The other big variable facing Democrats is the broader context: What sort of decisions will Democrats be facing in 2024? At this point, we don’t know for sure whether President Biden is running for a second term, and we don’t know if he’ll face major competition if he does. If Biden has to fight for renomination, how he performed in particular states in 2020 may have some influence on a loyal DNC deciding where he has to run in 2024. That might really doom Iowa, if it’s not already doomed, given Biden’s fourth-place finish there in 2020. And Biden finished fifth in New Hampshire. The DNC likely wouldn’t want to give calendar privileges to the home state of a potential rival.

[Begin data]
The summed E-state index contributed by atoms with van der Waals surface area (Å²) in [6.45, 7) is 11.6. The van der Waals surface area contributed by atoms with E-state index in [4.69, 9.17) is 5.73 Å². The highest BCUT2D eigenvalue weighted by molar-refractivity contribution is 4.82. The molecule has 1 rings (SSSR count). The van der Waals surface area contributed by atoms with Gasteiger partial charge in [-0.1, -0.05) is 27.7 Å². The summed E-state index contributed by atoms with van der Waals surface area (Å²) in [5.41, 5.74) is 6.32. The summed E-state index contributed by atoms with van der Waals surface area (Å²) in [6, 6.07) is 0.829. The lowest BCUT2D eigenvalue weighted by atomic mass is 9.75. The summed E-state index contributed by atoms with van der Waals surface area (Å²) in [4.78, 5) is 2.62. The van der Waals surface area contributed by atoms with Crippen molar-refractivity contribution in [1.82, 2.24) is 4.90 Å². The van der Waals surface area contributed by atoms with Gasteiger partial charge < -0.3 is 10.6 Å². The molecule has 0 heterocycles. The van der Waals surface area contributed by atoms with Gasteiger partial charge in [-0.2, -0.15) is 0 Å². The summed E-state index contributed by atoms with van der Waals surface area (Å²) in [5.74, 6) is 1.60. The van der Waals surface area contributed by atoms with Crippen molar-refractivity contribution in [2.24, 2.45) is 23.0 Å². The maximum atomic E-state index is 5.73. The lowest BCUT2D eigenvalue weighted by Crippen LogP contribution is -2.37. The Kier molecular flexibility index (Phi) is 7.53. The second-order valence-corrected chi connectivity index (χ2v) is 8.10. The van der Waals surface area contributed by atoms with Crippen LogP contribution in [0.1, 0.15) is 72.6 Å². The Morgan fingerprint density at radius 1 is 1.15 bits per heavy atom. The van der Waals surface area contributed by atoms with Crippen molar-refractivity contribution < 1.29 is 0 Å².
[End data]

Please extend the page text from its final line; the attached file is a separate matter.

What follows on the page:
But decisions have to be made, and the Rules and Bylaws Committee is set to make them when it meets from December 1 through 3 in Washington, D.C.